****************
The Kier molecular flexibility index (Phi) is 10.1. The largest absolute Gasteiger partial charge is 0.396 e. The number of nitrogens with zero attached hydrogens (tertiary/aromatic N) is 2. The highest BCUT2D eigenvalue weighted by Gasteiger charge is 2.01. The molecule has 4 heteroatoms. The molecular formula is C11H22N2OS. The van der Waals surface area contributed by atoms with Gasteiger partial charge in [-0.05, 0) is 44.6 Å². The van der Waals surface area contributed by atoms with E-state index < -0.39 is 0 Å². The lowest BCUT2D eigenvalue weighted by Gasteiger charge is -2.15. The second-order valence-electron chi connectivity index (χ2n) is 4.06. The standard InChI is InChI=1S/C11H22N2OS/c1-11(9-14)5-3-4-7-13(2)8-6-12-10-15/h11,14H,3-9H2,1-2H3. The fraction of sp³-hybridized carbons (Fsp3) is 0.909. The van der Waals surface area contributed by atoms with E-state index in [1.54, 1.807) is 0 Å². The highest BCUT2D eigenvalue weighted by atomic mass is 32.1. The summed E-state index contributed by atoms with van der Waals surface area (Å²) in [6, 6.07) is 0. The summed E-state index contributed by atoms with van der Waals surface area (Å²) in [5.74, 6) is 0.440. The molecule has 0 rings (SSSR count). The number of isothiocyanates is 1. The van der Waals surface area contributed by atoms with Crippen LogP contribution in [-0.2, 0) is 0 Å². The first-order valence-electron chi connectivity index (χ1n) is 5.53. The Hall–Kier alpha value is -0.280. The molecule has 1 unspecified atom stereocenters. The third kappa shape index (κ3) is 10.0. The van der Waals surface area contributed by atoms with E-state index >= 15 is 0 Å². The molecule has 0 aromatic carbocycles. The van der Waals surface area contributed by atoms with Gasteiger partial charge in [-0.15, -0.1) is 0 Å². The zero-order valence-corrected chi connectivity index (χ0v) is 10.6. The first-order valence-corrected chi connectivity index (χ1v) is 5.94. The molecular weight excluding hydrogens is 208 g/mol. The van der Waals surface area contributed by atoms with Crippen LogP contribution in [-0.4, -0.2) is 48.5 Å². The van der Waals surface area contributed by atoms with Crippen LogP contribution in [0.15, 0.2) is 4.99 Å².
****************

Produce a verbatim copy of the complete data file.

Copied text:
The Kier molecular flexibility index (Phi) is 10.1. The largest absolute Gasteiger partial charge is 0.396 e. The number of nitrogens with zero attached hydrogens (tertiary/aromatic N) is 2. The highest BCUT2D eigenvalue weighted by Gasteiger charge is 2.01. The molecule has 4 heteroatoms. The molecular formula is C11H22N2OS. The van der Waals surface area contributed by atoms with Gasteiger partial charge in [-0.05, 0) is 44.6 Å². The van der Waals surface area contributed by atoms with E-state index < -0.39 is 0 Å². The lowest BCUT2D eigenvalue weighted by Gasteiger charge is -2.15. The second-order valence-electron chi connectivity index (χ2n) is 4.06. The standard InChI is InChI=1S/C11H22N2OS/c1-11(9-14)5-3-4-7-13(2)8-6-12-10-15/h11,14H,3-9H2,1-2H3. The fraction of sp³-hybridized carbons (Fsp3) is 0.909. The van der Waals surface area contributed by atoms with E-state index in [1.54, 1.807) is 0 Å². The highest BCUT2D eigenvalue weighted by atomic mass is 32.1. The summed E-state index contributed by atoms with van der Waals surface area (Å²) in [6, 6.07) is 0. The summed E-state index contributed by atoms with van der Waals surface area (Å²) in [5.74, 6) is 0.440. The molecule has 0 rings (SSSR count). The number of isothiocyanates is 1. The van der Waals surface area contributed by atoms with Crippen LogP contribution in [-0.2, 0) is 0 Å². The first-order valence-electron chi connectivity index (χ1n) is 5.53. The Hall–Kier alpha value is -0.280. The molecule has 1 unspecified atom stereocenters. The third kappa shape index (κ3) is 10.0. The van der Waals surface area contributed by atoms with E-state index >= 15 is 0 Å². The molecule has 0 aromatic carbocycles. The van der Waals surface area contributed by atoms with Gasteiger partial charge in [-0.15, -0.1) is 0 Å². The zero-order valence-corrected chi connectivity index (χ0v) is 10.6. The first-order valence-corrected chi connectivity index (χ1v) is 5.94. The molecular weight excluding hydrogens is 208 g/mol. The van der Waals surface area contributed by atoms with Crippen LogP contribution in [-0.4, -0.2) is 48.5 Å². The van der Waals surface area contributed by atoms with Crippen LogP contribution in [0.15, 0.2) is 4.99 Å².